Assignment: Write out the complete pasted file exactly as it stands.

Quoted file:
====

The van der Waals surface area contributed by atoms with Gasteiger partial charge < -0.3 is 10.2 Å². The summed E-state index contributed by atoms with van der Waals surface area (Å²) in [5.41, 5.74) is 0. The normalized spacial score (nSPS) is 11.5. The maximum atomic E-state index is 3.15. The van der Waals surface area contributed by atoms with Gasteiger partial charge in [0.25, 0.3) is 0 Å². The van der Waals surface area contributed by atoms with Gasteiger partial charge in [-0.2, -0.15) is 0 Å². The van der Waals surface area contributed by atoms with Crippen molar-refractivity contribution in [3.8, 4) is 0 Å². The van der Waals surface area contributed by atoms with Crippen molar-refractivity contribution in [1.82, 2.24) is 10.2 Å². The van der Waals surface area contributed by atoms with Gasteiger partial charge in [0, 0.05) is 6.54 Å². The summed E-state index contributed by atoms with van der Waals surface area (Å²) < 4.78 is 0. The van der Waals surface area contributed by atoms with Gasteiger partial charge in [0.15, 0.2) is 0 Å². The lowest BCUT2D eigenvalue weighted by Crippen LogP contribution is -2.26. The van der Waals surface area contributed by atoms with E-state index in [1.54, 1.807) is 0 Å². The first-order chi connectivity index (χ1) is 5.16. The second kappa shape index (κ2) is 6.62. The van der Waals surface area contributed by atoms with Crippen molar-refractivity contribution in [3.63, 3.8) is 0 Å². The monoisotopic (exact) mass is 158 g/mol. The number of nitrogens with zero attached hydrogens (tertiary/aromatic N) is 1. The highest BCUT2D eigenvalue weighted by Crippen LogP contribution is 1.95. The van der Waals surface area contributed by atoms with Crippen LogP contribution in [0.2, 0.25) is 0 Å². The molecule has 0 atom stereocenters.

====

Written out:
The van der Waals surface area contributed by atoms with Gasteiger partial charge < -0.3 is 10.2 Å². The summed E-state index contributed by atoms with van der Waals surface area (Å²) in [5.41, 5.74) is 0. The normalized spacial score (nSPS) is 11.5. The maximum atomic E-state index is 3.15. The van der Waals surface area contributed by atoms with Gasteiger partial charge in [0.25, 0.3) is 0 Å². The van der Waals surface area contributed by atoms with Gasteiger partial charge in [-0.2, -0.15) is 0 Å². The van der Waals surface area contributed by atoms with Crippen molar-refractivity contribution in [3.8, 4) is 0 Å². The van der Waals surface area contributed by atoms with Crippen molar-refractivity contribution in [1.82, 2.24) is 10.2 Å². The van der Waals surface area contributed by atoms with Gasteiger partial charge in [0, 0.05) is 6.54 Å². The summed E-state index contributed by atoms with van der Waals surface area (Å²) < 4.78 is 0. The van der Waals surface area contributed by atoms with Gasteiger partial charge in [0.15, 0.2) is 0 Å². The lowest BCUT2D eigenvalue weighted by Crippen LogP contribution is -2.26. The van der Waals surface area contributed by atoms with E-state index in [1.54, 1.807) is 0 Å². The first-order chi connectivity index (χ1) is 5.16. The second kappa shape index (κ2) is 6.62. The van der Waals surface area contributed by atoms with Crippen molar-refractivity contribution in [3.63, 3.8) is 0 Å². The monoisotopic (exact) mass is 158 g/mol. The number of nitrogens with zero attached hydrogens (tertiary/aromatic N) is 1. The highest BCUT2D eigenvalue weighted by Crippen LogP contribution is 1.95. The van der Waals surface area contributed by atoms with Crippen LogP contribution in [0.2, 0.25) is 0 Å². The molecule has 0 atom stereocenters.